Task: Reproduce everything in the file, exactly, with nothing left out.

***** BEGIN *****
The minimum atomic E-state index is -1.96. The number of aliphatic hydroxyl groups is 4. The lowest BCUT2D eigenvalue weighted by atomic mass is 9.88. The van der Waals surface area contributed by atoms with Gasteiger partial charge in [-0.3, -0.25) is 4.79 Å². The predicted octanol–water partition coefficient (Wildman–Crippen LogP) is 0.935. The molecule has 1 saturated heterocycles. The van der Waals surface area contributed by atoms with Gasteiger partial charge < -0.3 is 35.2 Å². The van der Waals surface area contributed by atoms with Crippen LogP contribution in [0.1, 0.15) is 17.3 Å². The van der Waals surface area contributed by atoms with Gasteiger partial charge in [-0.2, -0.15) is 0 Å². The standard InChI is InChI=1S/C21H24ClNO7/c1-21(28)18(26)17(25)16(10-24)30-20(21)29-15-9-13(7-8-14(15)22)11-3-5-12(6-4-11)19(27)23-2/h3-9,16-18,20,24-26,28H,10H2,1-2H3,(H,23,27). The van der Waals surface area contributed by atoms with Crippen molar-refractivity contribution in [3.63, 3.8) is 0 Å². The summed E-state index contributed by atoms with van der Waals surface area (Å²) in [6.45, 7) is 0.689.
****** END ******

The minimum atomic E-state index is -1.96. The number of aliphatic hydroxyl groups is 4. The lowest BCUT2D eigenvalue weighted by atomic mass is 9.88. The van der Waals surface area contributed by atoms with Gasteiger partial charge in [-0.3, -0.25) is 4.79 Å². The predicted octanol–water partition coefficient (Wildman–Crippen LogP) is 0.935. The molecule has 1 saturated heterocycles. The van der Waals surface area contributed by atoms with Gasteiger partial charge < -0.3 is 35.2 Å². The van der Waals surface area contributed by atoms with Crippen LogP contribution in [0.1, 0.15) is 17.3 Å². The van der Waals surface area contributed by atoms with Gasteiger partial charge in [-0.2, -0.15) is 0 Å². The standard InChI is InChI=1S/C21H24ClNO7/c1-21(28)18(26)17(25)16(10-24)30-20(21)29-15-9-13(7-8-14(15)22)11-3-5-12(6-4-11)19(27)23-2/h3-9,16-18,20,24-26,28H,10H2,1-2H3,(H,23,27). The van der Waals surface area contributed by atoms with Crippen molar-refractivity contribution in [3.63, 3.8) is 0 Å². The summed E-state index contributed by atoms with van der Waals surface area (Å²) in [6.45, 7) is 0.689.